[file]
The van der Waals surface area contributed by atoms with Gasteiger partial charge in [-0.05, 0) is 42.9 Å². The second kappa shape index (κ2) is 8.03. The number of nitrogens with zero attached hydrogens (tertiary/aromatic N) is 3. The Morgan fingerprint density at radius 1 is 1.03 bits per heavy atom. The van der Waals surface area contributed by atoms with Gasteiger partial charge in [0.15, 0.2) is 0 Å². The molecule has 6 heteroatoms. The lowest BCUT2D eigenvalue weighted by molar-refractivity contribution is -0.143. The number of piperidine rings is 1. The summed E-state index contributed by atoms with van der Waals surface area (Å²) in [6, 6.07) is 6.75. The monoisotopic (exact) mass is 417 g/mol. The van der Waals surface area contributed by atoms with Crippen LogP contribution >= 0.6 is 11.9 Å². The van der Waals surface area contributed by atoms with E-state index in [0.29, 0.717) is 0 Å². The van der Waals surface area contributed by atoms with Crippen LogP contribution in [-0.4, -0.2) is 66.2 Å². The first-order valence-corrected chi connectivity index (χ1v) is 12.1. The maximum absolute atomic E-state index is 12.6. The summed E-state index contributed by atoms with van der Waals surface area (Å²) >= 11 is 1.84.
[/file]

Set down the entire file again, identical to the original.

The van der Waals surface area contributed by atoms with Gasteiger partial charge in [-0.05, 0) is 42.9 Å². The second kappa shape index (κ2) is 8.03. The number of nitrogens with zero attached hydrogens (tertiary/aromatic N) is 3. The Morgan fingerprint density at radius 1 is 1.03 bits per heavy atom. The van der Waals surface area contributed by atoms with Gasteiger partial charge in [0.15, 0.2) is 0 Å². The molecule has 6 heteroatoms. The lowest BCUT2D eigenvalue weighted by molar-refractivity contribution is -0.143. The number of piperidine rings is 1. The summed E-state index contributed by atoms with van der Waals surface area (Å²) in [6, 6.07) is 6.75. The monoisotopic (exact) mass is 417 g/mol. The van der Waals surface area contributed by atoms with Crippen LogP contribution >= 0.6 is 11.9 Å². The van der Waals surface area contributed by atoms with E-state index in [0.29, 0.717) is 0 Å². The van der Waals surface area contributed by atoms with Crippen LogP contribution in [-0.4, -0.2) is 66.2 Å². The first-order valence-corrected chi connectivity index (χ1v) is 12.1. The maximum absolute atomic E-state index is 12.6. The summed E-state index contributed by atoms with van der Waals surface area (Å²) >= 11 is 1.84.